By Ellie McDonald

Piling on the pounds during pregnancy raises the risk of dying young, warns a new study.

Researchers found those who gained more than the now-recommended amount of weight during pregnancy had a higher risk of death from heart disease or diabetes in the decades that followed.

New analysis of 50 years worth of data, published in The Lancet, found that there was a higher risk of death for women in all weight groups studied — including those defined as underweight, normal weight, or overweight prior to their pregnancies — but no increase in risk was found among those who had been obese.

Researchers at the University of Pennsylvania in the US studied a large national data set over a timeline from when a person gave birth through to the next five decades, assessing mortality rates for different weight categories.

Piling on the pounds during pregnancy raises the risk of dying young, warns a new study. PHOTO BY LEAH KELLEY/PEXELS 

Dr. Stefanie Hinkle, an Assistant Professor of Epidemiology and Obstetrics and Gynecology, said: “We showed that gaining weight during pregnancy within the current guidelines may protect against possible negative impacts much later in life, and this builds upon evidence of the short-term benefits for both maternal health and the health of the baby.”

The research included a racially diverse cohort who gave birth between 1950 to 1960 and linked their medical records to mortality data through to 2016, some 50 years later.

It analyzed information from more than 45,000 people, including their body mass indices (BMI), and weight changes during pregnancy and then made a comparison to modern-day recommendations.

Piling on the pounds during pregnancy raises the risk of dying young, warns a new study. PHOTO BY LEAH KELLEY/PEXELS 

Those numbers were then linked first to deaths of any cause, then to deaths by cardiovascular or diabetes-related causes.

Four in 10 (39 percent) of the people in the study had died by 2016, and those with the lowest BMI died at a lower rate than those with the highest BMI.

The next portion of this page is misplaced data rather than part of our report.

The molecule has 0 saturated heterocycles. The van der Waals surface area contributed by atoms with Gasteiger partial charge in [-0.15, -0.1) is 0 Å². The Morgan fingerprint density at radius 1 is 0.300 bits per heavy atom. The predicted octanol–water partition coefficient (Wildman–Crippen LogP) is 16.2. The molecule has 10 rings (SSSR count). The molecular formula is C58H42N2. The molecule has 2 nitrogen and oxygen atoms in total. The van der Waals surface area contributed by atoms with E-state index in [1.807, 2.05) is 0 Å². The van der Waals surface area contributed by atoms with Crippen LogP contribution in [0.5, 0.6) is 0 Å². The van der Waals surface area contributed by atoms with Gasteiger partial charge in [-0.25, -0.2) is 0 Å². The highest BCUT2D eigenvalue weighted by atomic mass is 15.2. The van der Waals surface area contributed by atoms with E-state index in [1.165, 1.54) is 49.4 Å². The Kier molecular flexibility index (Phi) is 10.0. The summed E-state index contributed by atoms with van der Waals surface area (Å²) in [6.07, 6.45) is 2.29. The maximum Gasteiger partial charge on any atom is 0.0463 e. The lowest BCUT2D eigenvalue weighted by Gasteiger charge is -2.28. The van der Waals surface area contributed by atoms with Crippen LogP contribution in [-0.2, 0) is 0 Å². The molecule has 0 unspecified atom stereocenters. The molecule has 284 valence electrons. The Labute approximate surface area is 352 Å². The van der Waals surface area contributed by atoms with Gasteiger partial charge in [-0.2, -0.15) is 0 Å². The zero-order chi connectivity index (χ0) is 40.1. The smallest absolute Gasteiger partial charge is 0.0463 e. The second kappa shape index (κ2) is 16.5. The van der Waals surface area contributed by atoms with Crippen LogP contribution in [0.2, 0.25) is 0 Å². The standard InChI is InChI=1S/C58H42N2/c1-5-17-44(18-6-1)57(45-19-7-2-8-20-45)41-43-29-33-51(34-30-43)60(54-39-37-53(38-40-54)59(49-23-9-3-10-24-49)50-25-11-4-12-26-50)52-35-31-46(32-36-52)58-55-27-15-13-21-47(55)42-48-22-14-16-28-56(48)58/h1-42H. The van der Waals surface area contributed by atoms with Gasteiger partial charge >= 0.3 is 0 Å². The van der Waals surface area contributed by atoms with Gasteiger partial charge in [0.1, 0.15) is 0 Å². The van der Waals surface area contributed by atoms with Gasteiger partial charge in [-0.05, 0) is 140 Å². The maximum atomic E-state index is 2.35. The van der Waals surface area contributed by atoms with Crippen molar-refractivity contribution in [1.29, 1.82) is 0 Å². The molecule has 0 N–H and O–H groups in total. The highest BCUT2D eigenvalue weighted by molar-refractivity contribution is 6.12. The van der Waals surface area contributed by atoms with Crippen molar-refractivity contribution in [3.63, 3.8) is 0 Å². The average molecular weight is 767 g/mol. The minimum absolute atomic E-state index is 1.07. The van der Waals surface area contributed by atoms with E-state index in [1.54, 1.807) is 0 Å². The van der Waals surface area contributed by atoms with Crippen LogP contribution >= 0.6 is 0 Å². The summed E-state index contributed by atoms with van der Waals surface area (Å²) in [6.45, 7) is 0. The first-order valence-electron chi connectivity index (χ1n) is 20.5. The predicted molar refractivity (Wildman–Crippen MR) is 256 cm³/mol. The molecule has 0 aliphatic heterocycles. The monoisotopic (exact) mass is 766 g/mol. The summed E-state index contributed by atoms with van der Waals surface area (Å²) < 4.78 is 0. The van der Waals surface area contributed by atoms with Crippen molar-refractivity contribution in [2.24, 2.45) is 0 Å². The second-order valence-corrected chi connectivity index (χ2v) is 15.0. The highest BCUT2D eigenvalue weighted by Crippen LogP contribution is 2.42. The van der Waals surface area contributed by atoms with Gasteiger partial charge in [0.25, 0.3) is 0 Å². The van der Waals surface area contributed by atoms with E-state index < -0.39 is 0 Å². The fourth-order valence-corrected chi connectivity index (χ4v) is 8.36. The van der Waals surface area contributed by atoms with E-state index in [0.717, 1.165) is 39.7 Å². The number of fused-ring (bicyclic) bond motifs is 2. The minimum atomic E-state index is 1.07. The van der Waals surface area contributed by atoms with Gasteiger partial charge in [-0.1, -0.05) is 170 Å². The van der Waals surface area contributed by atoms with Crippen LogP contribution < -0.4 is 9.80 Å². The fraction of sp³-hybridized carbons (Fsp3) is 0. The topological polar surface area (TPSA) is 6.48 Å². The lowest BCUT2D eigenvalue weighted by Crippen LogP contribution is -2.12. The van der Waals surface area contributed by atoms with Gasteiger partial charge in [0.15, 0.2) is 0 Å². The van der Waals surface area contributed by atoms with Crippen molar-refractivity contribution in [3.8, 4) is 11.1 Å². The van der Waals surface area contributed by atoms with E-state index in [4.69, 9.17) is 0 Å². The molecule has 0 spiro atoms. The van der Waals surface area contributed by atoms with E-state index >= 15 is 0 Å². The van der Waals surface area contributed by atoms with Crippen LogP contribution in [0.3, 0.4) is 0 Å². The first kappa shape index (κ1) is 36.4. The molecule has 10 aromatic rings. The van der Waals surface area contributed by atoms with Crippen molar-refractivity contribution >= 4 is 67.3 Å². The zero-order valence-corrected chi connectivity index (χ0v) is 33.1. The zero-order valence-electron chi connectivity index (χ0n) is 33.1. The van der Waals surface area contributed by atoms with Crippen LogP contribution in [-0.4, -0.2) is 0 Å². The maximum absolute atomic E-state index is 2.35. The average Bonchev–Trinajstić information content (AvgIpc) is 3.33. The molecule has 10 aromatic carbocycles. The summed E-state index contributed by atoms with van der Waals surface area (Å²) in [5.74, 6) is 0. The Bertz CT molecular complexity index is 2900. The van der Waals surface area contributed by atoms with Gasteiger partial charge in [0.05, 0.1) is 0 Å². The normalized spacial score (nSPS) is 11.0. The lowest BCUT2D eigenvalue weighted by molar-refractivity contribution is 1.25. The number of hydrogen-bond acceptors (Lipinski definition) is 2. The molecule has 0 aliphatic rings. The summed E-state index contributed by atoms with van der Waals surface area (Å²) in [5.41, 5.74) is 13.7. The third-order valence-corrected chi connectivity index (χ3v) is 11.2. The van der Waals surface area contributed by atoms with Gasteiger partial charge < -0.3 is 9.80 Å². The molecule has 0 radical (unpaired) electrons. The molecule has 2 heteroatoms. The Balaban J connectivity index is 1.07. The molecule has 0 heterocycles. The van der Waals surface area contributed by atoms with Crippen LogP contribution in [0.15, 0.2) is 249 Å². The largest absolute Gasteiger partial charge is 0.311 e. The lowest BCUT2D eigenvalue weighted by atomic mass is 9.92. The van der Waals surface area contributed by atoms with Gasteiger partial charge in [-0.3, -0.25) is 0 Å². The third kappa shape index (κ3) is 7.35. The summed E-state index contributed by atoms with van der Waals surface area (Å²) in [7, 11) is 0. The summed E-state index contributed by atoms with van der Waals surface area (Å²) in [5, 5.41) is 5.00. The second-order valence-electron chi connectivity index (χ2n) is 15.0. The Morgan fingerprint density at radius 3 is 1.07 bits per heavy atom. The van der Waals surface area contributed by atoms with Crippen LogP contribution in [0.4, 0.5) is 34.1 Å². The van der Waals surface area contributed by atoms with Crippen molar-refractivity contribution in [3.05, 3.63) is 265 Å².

Among those who were ‘underweight’ before pregnancy but gained more than the (now) recommended amount of weight, the risk of death related to heart disease climbed by 84 percent.

Among those considered to be of “normal” weight before their pregnancy (which was roughly two-thirds of the cohort), all-cause mortality rose by nine percent when they gained more weight than recommended, with their risk of heart disease-related death climbing by 20 percent.

Finally, those considered “overweight” had a 12 percent increased risk of dying if they gained more weight than is now recommended, with a 12 percent increase in their risk of diabetes-related death.

The study found no correlation between high weight gain during pregnancy and subsequent deaths among those in the obese range.

Modern recommendations for weight gain during pregnancy were set in 2009 and are linked directly to a person’s weight at the start of their pregnancy.

They range from 28 to 40 pounds for people considered “underweight” by BMI standards to 11 to 20 pounds for those considered “obese.”

Dr Hinkle added: “We are committed to delving deeper into the various factors that can affect pregnant individuals’ ability to achieve healthy weight gain during pregnancy.

“Our team is dedicated to exploring the social, structural, biological, and individual aspects that play a role in this process.”

Produced in association with SWNS Talker